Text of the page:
Over the past year a lot has changed. Our lives seemingly unrecognizable in what we are all describing as the ‘new normal’. What was once a simple ‘pop to the shops’ outing now carries with it a sense of dystopia, as everyone hides behind masks and stands well away (well, in most cases). Even the once simple task of paying for goods is now a dance around floor stickers and shouting through perspex. A lot has changed but the biggest impact is being felt by charities.
Where I live at least, I can say for certain that the sense of community has never been stronger. For example, we now have a Facebook group for people who live within our road, setup at the start of lockdown to help the more vulnerable residents who needed to shield, now also being used to give away plants and keep people up to date with local gossip and goings-on in the road.
There have been lots of small action groups setup by individuals to help the vulnerable with everything from shopping to bin collections, and there is a great deal of local pride that as a society we have been looking after each other. Overall I don’t think anyone would disagree that as a society we have stood up and cared for each other, in the most part, but I believe we are on the verge of losing some of the most important parts of our community.
Having recently spent time with various people who volunteer and work in the local charity sector, the conversation seems to be dominated quickly by an underlying anxiety; we are possibly about to lose a huge number of essential local charities. Events across the country have been cancelled due to COVID-19; there is no London Marathon this year to name just one which reportedly raised £66.4 million for charities last year, but it is not just the large events. Local bonfire nights have been cancelled, all sorts of small, low-key local events which may only raise a few hundred pounds by themselves; cumulatively fund a huge amount of charitable work. Sports matches have been cancelled and it is unlikely many veterans will be able to sell poppies this year, and so it goes on.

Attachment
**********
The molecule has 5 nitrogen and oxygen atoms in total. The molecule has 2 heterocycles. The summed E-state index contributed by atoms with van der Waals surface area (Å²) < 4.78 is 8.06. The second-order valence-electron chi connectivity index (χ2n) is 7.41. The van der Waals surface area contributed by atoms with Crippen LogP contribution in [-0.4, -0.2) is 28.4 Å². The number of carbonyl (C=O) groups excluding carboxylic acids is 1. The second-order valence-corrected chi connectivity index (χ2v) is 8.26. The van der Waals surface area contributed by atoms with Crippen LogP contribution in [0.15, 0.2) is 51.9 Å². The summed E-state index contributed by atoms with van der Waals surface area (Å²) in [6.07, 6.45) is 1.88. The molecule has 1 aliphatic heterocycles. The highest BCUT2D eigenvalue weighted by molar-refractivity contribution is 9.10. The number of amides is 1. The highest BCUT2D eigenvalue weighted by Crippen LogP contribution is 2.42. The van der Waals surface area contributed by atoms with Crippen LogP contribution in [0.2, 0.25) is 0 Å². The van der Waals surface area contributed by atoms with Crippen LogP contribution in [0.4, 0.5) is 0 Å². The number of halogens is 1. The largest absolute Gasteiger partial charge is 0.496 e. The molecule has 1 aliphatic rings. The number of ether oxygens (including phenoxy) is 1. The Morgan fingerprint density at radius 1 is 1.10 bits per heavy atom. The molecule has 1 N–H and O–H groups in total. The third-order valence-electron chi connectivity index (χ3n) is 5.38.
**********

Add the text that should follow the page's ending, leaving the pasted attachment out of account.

While the larger charities will be struggling with this loss of income, it is far worse for the small charities we all take for granted locally. The local Scout group, the dog rescue centre, homeless shelters, the tiny charities that are run by one or two people in their spare time, who give something unique to the local community. You may not notice these charities day to day, but they are there, living hand to mouth while making a huge difference to people’s lives. These are the biggest losers in this whole situation. Without the ability to hold events and raise money, they cannot operate, and it is possible that without additional funding we may lose them for ever.
While on one hand COVID has brought us together as a wider community with a shared cause, with the other hand it is putting at risk the infrastructure that define the very best of what it means to be a community in the first place.
I urge you reading this, to look on your parish or town council website and find the small, independent charities in your area and post them a cheque. By giving just a couple of pounds, you may be the difference between them surviving or not.
Ed is a designer, business owner, environmental campaigner and Councillor representing Ash Wharf on Ash Parish Council